Finally, there were the Winchesters. Bobby’s telephonic attack went overboard in truth, because in more rational, less emotionally charged moments he’d be the first to admit the brothers loved him dearly and had come through directly for him before, notably in Dream A Little Dream Of Me and Dead Men Don’t Wear Plaid, but in the heat of the moment, feeling put-upon and overwhelmed, hyperbole was understandable. (On the flip side, while Dean calling Bobby selfish was the one dialogue line in the script that didn’t ring true to me, I was willing to grant Dean the exaggeration to express his lingering resentment of Bobby having kept the secret of Sam’s return to life, so – enough said. We all exaggerate when our core emotions are involved.) What was unreasonable was his seeming expectation that the brothers should have known about and already done something to deal with his demonic deal situation, or at least to know that’s what he was dealing with. It wasn’t clear from the story context that they even knew Bobby’s soul was still in the wind, not returned as Crowley had promised; after all, we learned from the teaser that Bobby hadn’t asked for his soul’s return until after Sam dove into Hell and Dean, utterly wrecked by his loss, drove into normality. Presumably Sam could have learned the situation, since he’d been back and in contact with Bobby for most of a year, but Dean’s knowledge was unclear.


The important point was that the moment they understood the situation, both brothers were more than willing to drop everything and leap to Bobby’s aid, no questions asked or objections raised. Dean even swallowed down his phobia of flying, something he’d done only once before when his choice was to face fear or let Sam potentially die alone taking on a demon in midair in Phantom Traveler. If Bobby needed any proof of their love and caring, or of his value to them, he got it in spades. And he wouldn’t have, if he hadn’t in momentary fury swallowed his pride and put his cards on the table, finally laying out what he wanted, needed, and truly feared. If he hadn’t laid himself open and made himself vulnerable, he wouldn’t have won his bet against Crowley; he needed the brothers to do that.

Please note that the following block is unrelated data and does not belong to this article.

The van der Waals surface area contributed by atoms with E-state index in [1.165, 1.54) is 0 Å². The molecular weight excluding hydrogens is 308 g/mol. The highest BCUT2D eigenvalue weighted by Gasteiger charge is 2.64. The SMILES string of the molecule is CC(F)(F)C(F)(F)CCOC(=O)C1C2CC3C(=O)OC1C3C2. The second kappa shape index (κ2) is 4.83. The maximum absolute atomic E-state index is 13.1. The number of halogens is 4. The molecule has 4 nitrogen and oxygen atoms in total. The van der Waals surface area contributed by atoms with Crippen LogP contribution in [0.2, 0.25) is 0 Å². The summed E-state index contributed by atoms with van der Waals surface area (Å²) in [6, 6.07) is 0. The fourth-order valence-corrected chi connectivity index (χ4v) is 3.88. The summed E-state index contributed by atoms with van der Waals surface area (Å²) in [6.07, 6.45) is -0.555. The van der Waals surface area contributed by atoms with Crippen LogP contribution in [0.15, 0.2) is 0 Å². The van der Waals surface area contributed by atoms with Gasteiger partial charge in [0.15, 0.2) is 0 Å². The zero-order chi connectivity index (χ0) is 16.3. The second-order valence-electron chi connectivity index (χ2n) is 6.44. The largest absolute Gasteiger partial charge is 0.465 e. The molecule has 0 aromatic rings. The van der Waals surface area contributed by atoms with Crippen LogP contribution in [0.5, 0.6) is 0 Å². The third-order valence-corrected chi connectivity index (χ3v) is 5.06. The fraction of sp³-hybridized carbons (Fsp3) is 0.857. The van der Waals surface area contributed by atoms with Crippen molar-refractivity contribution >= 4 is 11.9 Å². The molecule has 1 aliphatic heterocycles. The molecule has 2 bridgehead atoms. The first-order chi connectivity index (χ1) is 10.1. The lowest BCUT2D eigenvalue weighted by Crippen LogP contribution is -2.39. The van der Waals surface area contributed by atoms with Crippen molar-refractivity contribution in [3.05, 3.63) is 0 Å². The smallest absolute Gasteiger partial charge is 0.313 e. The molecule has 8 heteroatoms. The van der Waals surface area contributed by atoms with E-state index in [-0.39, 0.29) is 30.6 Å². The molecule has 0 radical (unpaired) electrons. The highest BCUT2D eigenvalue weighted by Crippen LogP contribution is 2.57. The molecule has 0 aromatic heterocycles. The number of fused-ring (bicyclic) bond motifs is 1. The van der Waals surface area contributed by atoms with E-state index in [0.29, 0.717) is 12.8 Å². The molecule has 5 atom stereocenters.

When we need help, we need to admit it and ask for it. Only if we do that can we win.


You Ain’t The Center Of The Universe


This episode demonstrated two core truths I believe we don’t think about often enough. First, we’re each the star of the show of our own life, a story that’s all about us all the time, while simultaneously playing anything from guest-starring roles to non-speaking or bit parts in the lives of others who similarly play such parts in ours. Second, we rarely think about others’ lives except when and as they intersect our own, and even then, we see them from our perspective, not theirs. We see other people in the context of the roles they play in our lives, which form only the smallest part of their full stories. We form our expectations of them based on those roles, and we take for granted that they’re going to continue to play those same roles the same way. We see them through the filter of what is important to us, which often isn’t what’s most important to them in the same moment. I would submit that clash of perception is often at the heart of our disagreements with others, and it’s only when we consciously make the effort to perceive things through their eyes and understand the impact they are feeling from the common events in our intersecting stories that the arguments evaporate and our relationships progress.


Supernatural stars the Winchester brothers, the chosen of Heaven and Hell, the center of all the stories we’ve seen – except for this one, and in a somewhat different way, for Ghostfacers. This episode did a great job of pushing awareness of the rest of the world by putting the brothers into context as supporting guest players in the story of Bobby’s life – roles that are fully as valid and real as the starring ones they each play in their own lives and usually in the show.